On this week’s episode of the Dot to Dot podcast Lou and I talk about why rituals work. It turns out that there are real, scientific benefits to rituals. Rituals are practiced in all walks of life from preparing for a job interview to playing sport – and of course in every religion. On the whole they ease our worries, concerns, grief, anxieties and give us comfort. When we take them too far they risk becoming OCD, when used in moderation they can actually benefit even people who claim not to believe that they work (Scientific American).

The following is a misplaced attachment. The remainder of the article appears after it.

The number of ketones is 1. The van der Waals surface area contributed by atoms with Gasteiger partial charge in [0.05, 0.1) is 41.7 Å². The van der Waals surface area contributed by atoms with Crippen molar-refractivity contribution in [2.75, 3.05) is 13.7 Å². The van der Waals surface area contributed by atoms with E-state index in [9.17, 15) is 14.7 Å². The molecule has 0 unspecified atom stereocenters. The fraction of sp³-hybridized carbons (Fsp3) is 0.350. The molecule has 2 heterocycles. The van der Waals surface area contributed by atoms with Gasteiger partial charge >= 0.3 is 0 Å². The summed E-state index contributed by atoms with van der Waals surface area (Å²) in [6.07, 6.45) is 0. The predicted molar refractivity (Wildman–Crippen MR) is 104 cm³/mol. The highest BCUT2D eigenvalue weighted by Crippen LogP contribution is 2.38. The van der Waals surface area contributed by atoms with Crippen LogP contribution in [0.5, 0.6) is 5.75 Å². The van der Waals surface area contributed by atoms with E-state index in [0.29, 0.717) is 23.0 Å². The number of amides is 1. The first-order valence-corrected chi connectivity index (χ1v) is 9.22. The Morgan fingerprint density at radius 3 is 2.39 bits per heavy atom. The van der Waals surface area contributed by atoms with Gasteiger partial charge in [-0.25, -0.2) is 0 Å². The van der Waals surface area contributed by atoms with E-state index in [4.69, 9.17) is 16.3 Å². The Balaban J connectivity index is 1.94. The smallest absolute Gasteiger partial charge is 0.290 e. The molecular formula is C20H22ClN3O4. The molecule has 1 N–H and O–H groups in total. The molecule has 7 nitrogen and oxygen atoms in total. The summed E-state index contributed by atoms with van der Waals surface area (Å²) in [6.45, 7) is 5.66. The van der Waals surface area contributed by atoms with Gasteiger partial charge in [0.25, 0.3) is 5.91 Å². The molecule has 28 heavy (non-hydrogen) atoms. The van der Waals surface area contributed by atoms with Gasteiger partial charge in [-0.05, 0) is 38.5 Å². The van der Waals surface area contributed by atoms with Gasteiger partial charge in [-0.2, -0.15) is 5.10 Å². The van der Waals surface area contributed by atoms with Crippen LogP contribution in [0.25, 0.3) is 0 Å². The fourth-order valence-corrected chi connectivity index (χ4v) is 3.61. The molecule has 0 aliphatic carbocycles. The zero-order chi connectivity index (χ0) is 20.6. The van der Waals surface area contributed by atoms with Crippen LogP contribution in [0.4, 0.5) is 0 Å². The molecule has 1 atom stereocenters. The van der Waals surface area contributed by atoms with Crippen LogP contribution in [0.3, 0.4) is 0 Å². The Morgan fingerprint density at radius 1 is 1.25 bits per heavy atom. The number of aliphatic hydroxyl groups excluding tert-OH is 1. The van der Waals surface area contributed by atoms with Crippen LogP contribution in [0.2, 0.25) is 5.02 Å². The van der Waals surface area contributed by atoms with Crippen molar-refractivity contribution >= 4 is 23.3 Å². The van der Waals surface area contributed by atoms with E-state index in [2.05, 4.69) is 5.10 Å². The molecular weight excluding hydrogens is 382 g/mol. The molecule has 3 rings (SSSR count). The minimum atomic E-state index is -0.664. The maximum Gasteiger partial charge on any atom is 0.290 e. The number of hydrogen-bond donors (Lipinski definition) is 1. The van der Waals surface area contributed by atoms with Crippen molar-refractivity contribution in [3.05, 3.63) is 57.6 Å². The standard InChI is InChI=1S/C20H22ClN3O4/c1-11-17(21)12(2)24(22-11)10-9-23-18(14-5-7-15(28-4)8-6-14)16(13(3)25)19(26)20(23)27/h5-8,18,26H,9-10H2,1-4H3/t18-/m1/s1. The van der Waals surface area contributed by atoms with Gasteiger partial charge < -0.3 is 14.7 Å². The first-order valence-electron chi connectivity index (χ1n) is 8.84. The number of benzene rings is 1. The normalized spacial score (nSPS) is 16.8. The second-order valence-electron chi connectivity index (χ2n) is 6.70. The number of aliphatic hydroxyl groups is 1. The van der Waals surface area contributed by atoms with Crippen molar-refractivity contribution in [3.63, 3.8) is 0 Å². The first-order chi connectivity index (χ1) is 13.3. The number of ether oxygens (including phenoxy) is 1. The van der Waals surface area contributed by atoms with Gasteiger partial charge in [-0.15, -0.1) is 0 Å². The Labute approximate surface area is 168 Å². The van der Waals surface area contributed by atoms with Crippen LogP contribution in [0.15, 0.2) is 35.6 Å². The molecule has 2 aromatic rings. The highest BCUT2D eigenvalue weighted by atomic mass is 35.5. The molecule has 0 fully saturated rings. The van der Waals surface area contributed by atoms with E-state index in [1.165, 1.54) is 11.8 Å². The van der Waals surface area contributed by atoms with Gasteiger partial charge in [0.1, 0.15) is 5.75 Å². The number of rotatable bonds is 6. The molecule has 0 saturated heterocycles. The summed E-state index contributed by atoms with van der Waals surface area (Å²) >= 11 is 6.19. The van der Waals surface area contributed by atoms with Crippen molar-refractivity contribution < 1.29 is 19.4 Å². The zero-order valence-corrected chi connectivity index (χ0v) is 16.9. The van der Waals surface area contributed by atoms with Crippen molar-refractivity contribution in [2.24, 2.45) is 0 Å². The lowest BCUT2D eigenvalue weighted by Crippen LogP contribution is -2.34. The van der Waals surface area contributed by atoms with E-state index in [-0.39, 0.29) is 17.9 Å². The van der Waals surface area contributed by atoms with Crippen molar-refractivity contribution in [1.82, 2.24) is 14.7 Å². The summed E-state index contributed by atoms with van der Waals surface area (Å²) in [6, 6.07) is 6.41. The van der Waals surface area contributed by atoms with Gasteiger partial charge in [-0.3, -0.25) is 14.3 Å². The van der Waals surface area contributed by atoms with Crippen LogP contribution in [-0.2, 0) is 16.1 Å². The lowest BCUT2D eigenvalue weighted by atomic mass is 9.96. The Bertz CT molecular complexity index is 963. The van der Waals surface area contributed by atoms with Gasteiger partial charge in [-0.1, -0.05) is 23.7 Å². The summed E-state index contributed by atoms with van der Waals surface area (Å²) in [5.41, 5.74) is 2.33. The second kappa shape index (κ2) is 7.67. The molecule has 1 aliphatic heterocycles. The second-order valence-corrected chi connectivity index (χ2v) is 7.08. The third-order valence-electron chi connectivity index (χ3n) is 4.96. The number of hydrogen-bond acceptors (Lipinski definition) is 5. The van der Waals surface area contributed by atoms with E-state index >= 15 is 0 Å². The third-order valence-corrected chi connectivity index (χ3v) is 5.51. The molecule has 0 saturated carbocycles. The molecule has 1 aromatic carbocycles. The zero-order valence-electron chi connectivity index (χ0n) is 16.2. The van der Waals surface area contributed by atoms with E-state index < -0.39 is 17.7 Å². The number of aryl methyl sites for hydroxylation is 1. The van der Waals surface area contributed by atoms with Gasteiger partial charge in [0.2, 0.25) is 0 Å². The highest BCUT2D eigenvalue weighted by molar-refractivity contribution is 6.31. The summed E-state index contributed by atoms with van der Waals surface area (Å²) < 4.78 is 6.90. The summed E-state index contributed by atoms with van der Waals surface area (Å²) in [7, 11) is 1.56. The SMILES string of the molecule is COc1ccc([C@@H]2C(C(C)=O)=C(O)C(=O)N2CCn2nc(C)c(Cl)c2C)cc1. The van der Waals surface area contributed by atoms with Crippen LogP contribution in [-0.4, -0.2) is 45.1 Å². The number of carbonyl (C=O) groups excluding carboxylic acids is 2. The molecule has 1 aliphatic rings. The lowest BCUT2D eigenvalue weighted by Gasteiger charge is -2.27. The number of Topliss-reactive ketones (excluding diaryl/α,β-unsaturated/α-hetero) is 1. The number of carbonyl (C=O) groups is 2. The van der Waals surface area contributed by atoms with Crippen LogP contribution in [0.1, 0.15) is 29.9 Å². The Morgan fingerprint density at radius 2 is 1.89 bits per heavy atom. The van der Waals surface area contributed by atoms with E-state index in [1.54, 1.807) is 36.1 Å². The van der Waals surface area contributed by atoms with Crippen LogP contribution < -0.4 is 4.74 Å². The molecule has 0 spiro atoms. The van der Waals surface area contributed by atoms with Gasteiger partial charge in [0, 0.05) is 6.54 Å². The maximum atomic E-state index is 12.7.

We’re used to the rituals of athletes such as tennis player Nadal, who places his hair behind his ear, pulls his nose and adjusts his shorts while bouncing the ball before every point. People have accused him of using this as a way to break the momentum of his opponents. But Nadal says that these routines are for his psychological benefits. And the research would suggest that this is true, for many of us, not just athletes. Rituals give us a sense of control when we’re facing uncertainty. Research by Harvard psychologists Francesca Gino and Michael I. Norton suggest that engaging in rituals mitigates grief caused by both life-changing losses (e.g. such as the death of a loved one) through to the more mundane ones (e.g. losing a lottery).
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